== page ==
This kind of moral strength, to be able to accept being put in prison even though he forgot what he did is a complete foil to the Grandmother whose weakness is shown in her sympathizing for the Misfit, trying to say that the Misfit was falsely imprisoned even though in the beginning of the story she saw him as an escaped convict.By the end, it becomes apparent that the Grandmother is morally weak. She tries time and time again to get on the Misfit’s good side to stay alive instead of trying to save her family.
The Misfit operates under his self-proclaimed moral code of “meanness” that he never breaks away from throughout the story, killing the entire family two by two. As the Misfit says: “If [Jesus] did what He said, then it’s nothing for you to do now but throw away everything and follow him, and if He didn’t, then it’s nothing for you to do but enjoy the few minutes you got left the best you can – by killing somebody or burning down his house or doing some other meanness to him.
No pleasure but meanness.” The Grandmother then says, “Maybe he didn’t raise the dead.” Clearly here, the Misfit has gotten to the Grandmother to the point that she is willing to give up her faith just to save her own life.The Misfit then says that neither of them knows if Jesus did or did not raise the dead but “…if I had been there I would of known and I wouldn’t be like I am now.” O’Connor then describes him as if he was ready to break down crying.
It is clear that the Misfit wants to be sure of the truth, that he is not happy to be on the path that he is on, but he is on it, and he does not plan to go against the beliefs that he holds. This shows extreme moral strength on the Misfit’s part. He does not enjoy what he is or what he believes, but he knows who he is and he believes what he believes is true even though he does not like it. This is in stark contrast with the Grandmother who believes whatever is convenient for her.
It then becomes clear here that the Misfit is a foil to the Grandmother; he sticks by a moral code that causes him suffering and brings legal trouble to him, while the Grandmother floats around and sticks to certain moral attributes that will help her avoid conflict in the short-term.To further the claim that the Grandmother is weak, the Misfit says at the end of the story that the Grandmother would have been a good woman if someone was there to “shoot her every minute of her life.”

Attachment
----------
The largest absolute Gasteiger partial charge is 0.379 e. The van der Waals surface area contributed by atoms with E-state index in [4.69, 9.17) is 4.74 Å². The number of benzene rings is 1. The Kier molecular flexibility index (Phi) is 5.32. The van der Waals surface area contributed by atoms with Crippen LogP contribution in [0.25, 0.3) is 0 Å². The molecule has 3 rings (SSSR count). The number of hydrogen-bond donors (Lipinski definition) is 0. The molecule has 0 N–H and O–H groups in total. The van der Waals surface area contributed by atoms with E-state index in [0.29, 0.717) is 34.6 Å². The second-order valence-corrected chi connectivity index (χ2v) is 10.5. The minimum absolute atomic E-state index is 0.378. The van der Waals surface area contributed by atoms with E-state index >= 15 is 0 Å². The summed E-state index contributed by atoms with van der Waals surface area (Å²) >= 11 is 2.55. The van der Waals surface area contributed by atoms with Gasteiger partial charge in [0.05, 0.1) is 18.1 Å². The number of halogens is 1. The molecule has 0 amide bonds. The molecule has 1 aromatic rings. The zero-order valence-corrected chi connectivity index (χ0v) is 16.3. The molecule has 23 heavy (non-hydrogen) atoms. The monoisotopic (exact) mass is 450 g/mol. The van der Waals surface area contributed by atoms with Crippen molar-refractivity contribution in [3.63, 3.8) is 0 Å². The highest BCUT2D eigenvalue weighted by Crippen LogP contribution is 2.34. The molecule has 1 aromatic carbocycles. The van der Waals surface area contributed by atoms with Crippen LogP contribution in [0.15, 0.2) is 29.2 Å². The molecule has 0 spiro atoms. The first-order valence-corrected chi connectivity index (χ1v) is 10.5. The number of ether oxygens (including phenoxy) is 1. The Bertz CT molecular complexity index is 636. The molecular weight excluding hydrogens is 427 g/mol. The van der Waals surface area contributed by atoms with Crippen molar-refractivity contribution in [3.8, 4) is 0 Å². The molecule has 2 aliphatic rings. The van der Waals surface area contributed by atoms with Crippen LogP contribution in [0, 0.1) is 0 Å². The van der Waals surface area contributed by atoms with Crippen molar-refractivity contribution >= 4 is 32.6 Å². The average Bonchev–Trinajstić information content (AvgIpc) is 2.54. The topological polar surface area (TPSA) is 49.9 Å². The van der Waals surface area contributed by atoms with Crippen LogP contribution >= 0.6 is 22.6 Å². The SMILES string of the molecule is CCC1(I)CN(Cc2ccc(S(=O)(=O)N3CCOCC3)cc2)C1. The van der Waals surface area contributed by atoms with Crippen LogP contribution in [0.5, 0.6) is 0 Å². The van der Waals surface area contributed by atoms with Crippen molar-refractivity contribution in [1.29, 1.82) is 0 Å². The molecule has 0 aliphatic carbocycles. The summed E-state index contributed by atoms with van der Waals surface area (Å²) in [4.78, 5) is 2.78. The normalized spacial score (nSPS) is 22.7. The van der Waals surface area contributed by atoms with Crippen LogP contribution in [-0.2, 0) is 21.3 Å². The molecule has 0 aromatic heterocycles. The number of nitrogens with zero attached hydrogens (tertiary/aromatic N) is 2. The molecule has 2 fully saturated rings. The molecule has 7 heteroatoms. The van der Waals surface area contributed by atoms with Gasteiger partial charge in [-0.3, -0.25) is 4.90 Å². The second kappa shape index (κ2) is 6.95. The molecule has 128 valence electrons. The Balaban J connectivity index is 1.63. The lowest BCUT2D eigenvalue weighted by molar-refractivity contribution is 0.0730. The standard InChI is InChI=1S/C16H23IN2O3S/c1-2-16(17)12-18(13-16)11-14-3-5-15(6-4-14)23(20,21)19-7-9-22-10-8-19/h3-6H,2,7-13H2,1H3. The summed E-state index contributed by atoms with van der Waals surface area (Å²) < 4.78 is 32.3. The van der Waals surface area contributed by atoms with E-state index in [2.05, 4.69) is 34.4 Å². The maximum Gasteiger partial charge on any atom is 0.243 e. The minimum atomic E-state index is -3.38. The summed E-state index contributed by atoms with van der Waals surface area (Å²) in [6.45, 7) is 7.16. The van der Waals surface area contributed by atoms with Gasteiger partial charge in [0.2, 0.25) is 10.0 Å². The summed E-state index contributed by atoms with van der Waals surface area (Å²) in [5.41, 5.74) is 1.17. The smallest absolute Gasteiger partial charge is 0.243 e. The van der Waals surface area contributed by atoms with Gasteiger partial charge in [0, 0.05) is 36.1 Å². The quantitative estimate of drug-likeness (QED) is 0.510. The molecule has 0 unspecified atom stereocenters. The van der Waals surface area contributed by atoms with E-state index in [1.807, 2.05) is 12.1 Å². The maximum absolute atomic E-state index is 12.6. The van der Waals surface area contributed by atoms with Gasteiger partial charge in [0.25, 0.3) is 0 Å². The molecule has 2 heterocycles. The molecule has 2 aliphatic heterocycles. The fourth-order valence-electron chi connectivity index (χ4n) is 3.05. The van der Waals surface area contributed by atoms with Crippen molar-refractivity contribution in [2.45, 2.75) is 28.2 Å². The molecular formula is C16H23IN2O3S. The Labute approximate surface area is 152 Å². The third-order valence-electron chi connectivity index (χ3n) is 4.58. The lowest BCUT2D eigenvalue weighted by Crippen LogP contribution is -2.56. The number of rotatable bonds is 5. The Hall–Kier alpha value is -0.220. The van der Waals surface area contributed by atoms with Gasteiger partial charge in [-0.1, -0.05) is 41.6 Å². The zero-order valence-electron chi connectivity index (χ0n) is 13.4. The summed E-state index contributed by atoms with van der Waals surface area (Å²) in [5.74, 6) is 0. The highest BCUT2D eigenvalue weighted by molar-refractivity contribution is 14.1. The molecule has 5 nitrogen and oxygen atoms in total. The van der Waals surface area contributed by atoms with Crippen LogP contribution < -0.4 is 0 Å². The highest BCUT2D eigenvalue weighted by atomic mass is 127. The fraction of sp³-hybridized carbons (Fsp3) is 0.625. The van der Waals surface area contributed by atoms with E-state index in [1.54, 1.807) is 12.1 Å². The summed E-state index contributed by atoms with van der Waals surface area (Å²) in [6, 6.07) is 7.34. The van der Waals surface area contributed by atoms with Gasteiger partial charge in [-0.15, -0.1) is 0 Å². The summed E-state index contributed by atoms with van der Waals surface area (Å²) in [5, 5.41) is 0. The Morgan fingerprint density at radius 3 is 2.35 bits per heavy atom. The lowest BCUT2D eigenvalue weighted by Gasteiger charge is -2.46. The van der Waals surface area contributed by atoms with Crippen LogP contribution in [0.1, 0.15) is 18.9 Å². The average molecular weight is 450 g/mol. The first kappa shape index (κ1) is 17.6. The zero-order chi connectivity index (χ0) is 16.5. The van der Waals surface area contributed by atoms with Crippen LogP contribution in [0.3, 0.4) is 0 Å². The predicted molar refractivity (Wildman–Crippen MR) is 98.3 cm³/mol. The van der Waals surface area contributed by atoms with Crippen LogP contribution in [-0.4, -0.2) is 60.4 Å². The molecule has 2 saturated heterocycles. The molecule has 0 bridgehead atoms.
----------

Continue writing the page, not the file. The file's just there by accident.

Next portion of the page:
Here, the Misfit is saying that the Grandmother’s entire belief system changed when a gun was held up to her. She was morally weak and the world she lived in allowed her to be so. If the Grandmother had to deal with true hardship in her life, maybe she would have been morally strong.
Finally, when Bobby Lee, one of the Misfit’s partners in crime declares that shooting at someone their whole life would be, “Some fun!” The Misfit’s response is that, “It’s no real pleasure in life.” The Misfit sticks to his moral code to the very end. It’s not fun to shoot at people, it’s not fun to be shot, the world is not fun, and according to the Misfit, there is no fun, there is “no real pleasure in life.
“Some might say the Grandmother shows greater moral strength than the Misfit by humanizing him after all he does by calling him, “…one of my own children!” While it may be true she shows almost Christly love to an evil man, it does not necessarily show her moral strength, and in fact, the opposite may be the case.
The grandmother in the beginning of the story sees the Misfit as a vicious criminal on the loose. However, now when she sees vulnerability in the Misfit, she tries to exploit it and show acceptance and love to one that only knows “meanness.” The Grandmother is not showing moral strength, but changing her moral beliefs and ideals once again to save herself, to no avail, as the Misfit quickly jumps back and shoots her three times before she can exploit his moment of weakness.
Therefore, in conclusion, the Misfit’s character serves as a foil to the grandmother to pull away the veil of faux holiness that she lives with and expose her hypocrisy and corruption. Although the Misfit is tortured by his moral code, he follows it anyway because he believes it is true, unlike the Grandmother who agrees with everything he says and tries to pander to his ideas, completely throwing her previous moral code out the window.?
O’Connor, Flannery. A Good Man Is Hard to Find. Faber ; Faber, 2016.